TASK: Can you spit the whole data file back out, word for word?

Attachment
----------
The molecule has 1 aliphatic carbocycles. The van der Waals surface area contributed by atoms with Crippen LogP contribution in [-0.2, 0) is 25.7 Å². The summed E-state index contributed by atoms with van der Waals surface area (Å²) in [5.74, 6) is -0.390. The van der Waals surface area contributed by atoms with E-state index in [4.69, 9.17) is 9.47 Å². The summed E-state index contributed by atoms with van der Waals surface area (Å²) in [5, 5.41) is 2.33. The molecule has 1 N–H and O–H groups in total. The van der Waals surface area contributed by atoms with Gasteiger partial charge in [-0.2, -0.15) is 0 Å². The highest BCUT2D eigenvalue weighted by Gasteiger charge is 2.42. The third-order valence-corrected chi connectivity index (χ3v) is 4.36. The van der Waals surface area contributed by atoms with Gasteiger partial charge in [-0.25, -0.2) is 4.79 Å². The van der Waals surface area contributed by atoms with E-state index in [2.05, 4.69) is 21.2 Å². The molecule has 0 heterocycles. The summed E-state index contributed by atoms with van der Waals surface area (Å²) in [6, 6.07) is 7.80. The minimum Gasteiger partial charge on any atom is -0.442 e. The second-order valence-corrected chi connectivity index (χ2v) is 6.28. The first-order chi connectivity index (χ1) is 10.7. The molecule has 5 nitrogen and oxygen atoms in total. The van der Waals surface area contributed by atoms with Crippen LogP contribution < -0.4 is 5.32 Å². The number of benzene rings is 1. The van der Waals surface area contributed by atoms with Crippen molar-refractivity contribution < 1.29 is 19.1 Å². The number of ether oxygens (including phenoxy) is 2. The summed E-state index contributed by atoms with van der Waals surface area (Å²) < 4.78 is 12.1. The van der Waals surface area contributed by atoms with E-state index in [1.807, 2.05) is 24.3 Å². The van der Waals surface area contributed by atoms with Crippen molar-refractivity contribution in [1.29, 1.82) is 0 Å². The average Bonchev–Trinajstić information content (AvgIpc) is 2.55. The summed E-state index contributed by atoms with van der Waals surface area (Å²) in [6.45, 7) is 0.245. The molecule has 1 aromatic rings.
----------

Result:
The molecule has 1 aliphatic carbocycles. The van der Waals surface area contributed by atoms with Crippen LogP contribution in [-0.2, 0) is 25.7 Å². The summed E-state index contributed by atoms with van der Waals surface area (Å²) in [5.74, 6) is -0.390. The van der Waals surface area contributed by atoms with E-state index in [4.69, 9.17) is 9.47 Å². The summed E-state index contributed by atoms with van der Waals surface area (Å²) in [5, 5.41) is 2.33. The molecule has 1 N–H and O–H groups in total. The van der Waals surface area contributed by atoms with Gasteiger partial charge in [-0.2, -0.15) is 0 Å². The highest BCUT2D eigenvalue weighted by Gasteiger charge is 2.42. The third-order valence-corrected chi connectivity index (χ3v) is 4.36. The van der Waals surface area contributed by atoms with Gasteiger partial charge in [-0.25, -0.2) is 4.79 Å². The van der Waals surface area contributed by atoms with E-state index in [2.05, 4.69) is 21.2 Å². The molecule has 0 heterocycles. The summed E-state index contributed by atoms with van der Waals surface area (Å²) in [6, 6.07) is 7.80. The minimum Gasteiger partial charge on any atom is -0.442 e. The second-order valence-corrected chi connectivity index (χ2v) is 6.28. The first-order chi connectivity index (χ1) is 10.7. The molecule has 5 nitrogen and oxygen atoms in total. The van der Waals surface area contributed by atoms with Crippen LogP contribution < -0.4 is 5.32 Å². The number of benzene rings is 1. The van der Waals surface area contributed by atoms with Crippen molar-refractivity contribution < 1.29 is 19.1 Å². The number of ether oxygens (including phenoxy) is 2. The summed E-state index contributed by atoms with van der Waals surface area (Å²) < 4.78 is 12.1. The van der Waals surface area contributed by atoms with E-state index in [1.807, 2.05) is 24.3 Å². The van der Waals surface area contributed by atoms with Crippen molar-refractivity contribution in [1.29, 1.82) is 0 Å². The average Bonchev–Trinajstić information content (AvgIpc) is 2.55. The summed E-state index contributed by atoms with van der Waals surface area (Å²) in [6.45, 7) is 0.245. The molecule has 1 aromatic rings.